"When people take these drugs you can imagine the brain bathed in them," Moran said. "But what we found is that the drugs don't have broad-stroke impacts on brain activity. Instead, they are working very specifically at the cortex's entry points, gating the signals coming into the network in the first place."

The study appears in Wednesday's (May 8) issue of the Journal of Neuroscience in the article, "Free Energy, Precision and Learning: The Role of Cholinergic Neuromodulation."


'/>"/>

Contact: Paula Byron
paulabyron@vt.edu
540-526-2027
Virginia Tech
Source:Eurekalert

Related medicine news :

1. Coffee may help prevent breast cancer returning, study finds
2. Anesthesia increases success rates of turning breech babies, reduces delivery costs
3. As Economy Rebounds, More Folks Try Turning Back Hands of Time
4. Turning repulsive feelings into desires
5. Turning Tragedy Into Hope for Others With Spinal Cord Injury
6. Inside a machine for turning coffee into science
7. Yumi Media Commented on an Article That Says Turning Vegetarian Helps You Discover New Recipes
8. AuDNet Pushes for Professional Hearing Tests for All Troops Returning from the Middle East.
9. Quorn Foods Inc. Releases a Statement Regarding the News of Meat Eaters Turning to Meatless Meals When Dining
10. 1 in 4 in U.S. Starts Drinking Before Turning 21: Report
11. Time Change Means Turning Clocks Back on Sunday
Post Your Comments:
*Name:
*Comment:
*Email:
(Date:2/12/2016)... ... February 12, 2016 , ... According to an ... beginning to account for a significant portion of hernia repairs throughout the United States. ... Beverly Hills Hernia Center notes that this trend has not only been expected, but ...
(Date:2/12/2016)... ... 12, 2016 , ... CDRH Enforcement Trends: , Back to the Future , Feb. 25, 2016 ... Winston Churchill said, “Those who don’t learn from history are doomed to repeat it.” , ... come knocking this year. But that takes time. , Take a close look at ...
(Date:2/12/2016)... ... February 12, 2016 , ... T.E.N., a technology and ... the ISE Southeast Awards 2016. Finalists and winners of the ISE® Awards for ... Forum and Awards Gala on March 15, 2016 at the Westin Peachtree Plaza, ...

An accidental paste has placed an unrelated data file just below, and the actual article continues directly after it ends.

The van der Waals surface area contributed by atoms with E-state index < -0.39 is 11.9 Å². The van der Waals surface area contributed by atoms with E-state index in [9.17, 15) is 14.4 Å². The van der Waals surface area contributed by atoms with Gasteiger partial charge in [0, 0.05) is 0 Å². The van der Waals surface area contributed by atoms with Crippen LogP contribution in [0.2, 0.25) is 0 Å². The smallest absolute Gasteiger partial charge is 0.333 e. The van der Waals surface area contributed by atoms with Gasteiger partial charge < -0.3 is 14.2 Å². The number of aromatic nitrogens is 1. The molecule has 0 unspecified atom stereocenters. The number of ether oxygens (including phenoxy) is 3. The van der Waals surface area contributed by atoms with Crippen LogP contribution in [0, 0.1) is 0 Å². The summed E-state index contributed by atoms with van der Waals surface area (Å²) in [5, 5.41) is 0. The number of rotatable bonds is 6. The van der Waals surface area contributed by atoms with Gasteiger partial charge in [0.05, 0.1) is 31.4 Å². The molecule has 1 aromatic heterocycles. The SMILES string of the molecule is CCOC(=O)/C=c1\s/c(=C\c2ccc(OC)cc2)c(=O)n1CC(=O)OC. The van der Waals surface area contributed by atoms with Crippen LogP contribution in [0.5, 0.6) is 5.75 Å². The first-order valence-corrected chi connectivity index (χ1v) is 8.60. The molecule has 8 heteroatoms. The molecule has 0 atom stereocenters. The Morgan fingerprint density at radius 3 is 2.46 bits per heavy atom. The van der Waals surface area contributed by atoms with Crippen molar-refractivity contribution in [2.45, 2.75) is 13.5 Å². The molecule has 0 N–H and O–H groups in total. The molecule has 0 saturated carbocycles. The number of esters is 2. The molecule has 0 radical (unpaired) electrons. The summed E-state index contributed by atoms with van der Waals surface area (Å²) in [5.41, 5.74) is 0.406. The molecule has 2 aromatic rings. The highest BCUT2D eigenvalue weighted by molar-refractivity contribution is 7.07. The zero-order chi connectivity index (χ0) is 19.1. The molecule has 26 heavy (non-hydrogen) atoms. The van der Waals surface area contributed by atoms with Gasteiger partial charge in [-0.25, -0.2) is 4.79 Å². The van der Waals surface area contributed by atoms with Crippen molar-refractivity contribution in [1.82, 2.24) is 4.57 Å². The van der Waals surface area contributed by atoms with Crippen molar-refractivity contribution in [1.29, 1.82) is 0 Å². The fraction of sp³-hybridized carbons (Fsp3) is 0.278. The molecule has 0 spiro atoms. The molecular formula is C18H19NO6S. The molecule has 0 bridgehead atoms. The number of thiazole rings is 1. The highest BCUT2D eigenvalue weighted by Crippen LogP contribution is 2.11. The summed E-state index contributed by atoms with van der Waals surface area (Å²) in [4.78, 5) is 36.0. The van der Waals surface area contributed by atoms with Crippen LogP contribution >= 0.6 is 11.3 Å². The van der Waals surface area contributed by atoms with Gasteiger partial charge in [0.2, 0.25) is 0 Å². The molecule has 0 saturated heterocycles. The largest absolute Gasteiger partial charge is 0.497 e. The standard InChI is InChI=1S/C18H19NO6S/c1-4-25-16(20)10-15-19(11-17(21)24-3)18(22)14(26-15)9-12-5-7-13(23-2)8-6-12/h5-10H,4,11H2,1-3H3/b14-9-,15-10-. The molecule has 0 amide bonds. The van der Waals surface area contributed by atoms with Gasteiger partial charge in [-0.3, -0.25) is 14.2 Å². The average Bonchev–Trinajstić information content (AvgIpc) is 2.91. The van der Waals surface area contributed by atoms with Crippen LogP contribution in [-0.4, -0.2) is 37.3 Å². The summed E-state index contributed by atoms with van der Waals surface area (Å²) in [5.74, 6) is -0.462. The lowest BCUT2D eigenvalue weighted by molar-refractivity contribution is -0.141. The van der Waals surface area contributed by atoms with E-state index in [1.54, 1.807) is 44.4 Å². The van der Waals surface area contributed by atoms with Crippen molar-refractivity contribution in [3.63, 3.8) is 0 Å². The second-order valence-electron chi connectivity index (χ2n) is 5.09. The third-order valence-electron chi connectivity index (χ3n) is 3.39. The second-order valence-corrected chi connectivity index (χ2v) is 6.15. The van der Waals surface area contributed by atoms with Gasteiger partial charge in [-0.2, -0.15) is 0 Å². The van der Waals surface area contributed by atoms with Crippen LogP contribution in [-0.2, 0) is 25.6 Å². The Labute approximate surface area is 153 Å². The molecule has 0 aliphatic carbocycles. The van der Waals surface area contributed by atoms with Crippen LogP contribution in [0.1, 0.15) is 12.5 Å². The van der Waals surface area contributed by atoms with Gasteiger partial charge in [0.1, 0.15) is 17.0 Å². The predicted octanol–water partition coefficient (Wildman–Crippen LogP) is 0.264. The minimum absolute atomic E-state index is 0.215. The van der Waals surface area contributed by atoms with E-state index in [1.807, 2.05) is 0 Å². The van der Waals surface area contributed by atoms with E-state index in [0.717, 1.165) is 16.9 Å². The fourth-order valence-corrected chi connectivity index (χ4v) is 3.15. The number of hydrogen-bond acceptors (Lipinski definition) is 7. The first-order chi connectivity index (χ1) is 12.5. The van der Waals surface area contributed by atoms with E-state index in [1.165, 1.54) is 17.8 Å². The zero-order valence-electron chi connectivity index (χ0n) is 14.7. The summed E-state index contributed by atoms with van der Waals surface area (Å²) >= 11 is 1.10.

(Date:2/12/2016)... NC (PRWEB) , ... February 12, 2016 , ... AssureVest ... surrounding areas, is initiating a charity drive that will raise funds earmarked to purchase ... John C. Tayloe Elementary School. , “My school is in a low-income area and ...
(Date:2/12/2016)... ... February 12, 2016 , ... Donor Network West, the organ procurement organization ... a partnership with San Ramon Regional Medical Center. Under the collaboration, the first of ... way to accommodate a more certain time frame for donor families for the recovery ...
Breaking Medicine News(10 mins):
(Date:2/12/2016)... DPLO ) is pleased to announce the promotion of Paul Urick to Senior Vice ... To learn more about our Diplomat executive team, click ... ... ... In his redefined role at Diplomat, Urick ...
(Date:2/12/2016)... , Feb. 12, 2016   HeartWare International, ... conference call and webcast to discuss its financial results ... 2015, on Thursday, February 25, 2016 at 8:00 a.m. ... prior to the conference call and webcast.  On the ... financial results, highlights from the fourth quarter and business ...
(Date:2/12/2016)... , Feb. 12, 2016  Sequent Medical, Inc. ... a study to evaluate the safety and effectiveness of ... treatment of ruptured intracranial aneurysms.  Prof Laurent Spelle ... in Paris, France and Principal ... France and Germany.  Although ...
Breaking Medicine Technology: